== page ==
Abstract Quantitative structure,activity relationships (QSARs) attempt to correlate chemical structure with activity using statistical approaches. The QSAR models are useful for various purposes including the prediction of activities of untested chemicals. Quantitative structure,activity relationships and other related approaches have attracted broad scientific interest, particularly in the pharmaceutical industry for drug discovery and in toxicology and environmental science for risk assessment. An assortment of new QSAR methods have been developed during the past decade, most of them focused on drug discovery. Besides advancing our fundamental knowledge of QSARs, these scientific efforts have stimulated their application in a wider range of disciplines, such as toxicology, where QSARs have not yet gained full appreciation. In this review, we attempt to summarize the status of QSAR with emphasis on illuminating the utility and limitations of QSAR technology. We will first review two-dimensional (2D) QSAR with a discussion of the availability and appropriate selection of molecular descriptors. We will then proceed to describe three-dimensional (3D) QSAR and key issues associated with this technology, then compare the relative suitability of 2D and 3D QSAR for different applications. Given the recent technological advances in biological research for rapid identification of drug targets, we mention several examples in which QSAR approaches are employed in conjunction with improved knowledge of the structure and function of the target receptor. The review will conclude by discussing statistical validation of QSAR models, a topic that has received sparse attention in recent years despite its critical importance. [source]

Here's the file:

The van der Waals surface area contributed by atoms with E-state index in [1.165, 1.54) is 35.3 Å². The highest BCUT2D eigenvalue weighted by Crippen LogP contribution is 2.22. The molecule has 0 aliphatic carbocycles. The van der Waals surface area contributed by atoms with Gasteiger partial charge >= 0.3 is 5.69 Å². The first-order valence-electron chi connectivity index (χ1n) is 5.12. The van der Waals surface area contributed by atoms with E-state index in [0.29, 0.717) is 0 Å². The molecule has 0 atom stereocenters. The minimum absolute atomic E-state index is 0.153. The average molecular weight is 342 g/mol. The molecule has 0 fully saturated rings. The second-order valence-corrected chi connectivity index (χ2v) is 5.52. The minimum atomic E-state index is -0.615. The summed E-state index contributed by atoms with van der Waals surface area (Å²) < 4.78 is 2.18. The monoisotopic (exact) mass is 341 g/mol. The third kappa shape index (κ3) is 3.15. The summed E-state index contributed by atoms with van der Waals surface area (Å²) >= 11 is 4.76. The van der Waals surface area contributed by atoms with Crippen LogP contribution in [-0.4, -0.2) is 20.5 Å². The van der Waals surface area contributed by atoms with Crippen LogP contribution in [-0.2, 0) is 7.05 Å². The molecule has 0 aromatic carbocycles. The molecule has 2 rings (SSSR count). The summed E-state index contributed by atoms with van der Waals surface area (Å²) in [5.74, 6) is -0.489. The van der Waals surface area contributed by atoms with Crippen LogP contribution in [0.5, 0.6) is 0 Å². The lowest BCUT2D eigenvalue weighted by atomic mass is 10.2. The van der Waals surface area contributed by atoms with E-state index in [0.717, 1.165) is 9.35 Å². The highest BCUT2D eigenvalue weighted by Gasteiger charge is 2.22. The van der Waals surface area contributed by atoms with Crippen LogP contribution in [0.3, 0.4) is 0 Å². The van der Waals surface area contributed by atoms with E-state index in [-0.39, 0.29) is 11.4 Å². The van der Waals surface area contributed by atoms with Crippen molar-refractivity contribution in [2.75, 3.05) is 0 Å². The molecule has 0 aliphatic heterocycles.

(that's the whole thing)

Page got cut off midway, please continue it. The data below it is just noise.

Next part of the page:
Controlling coverage of D-optimal onion designs and selections

Ing-Marie Olsson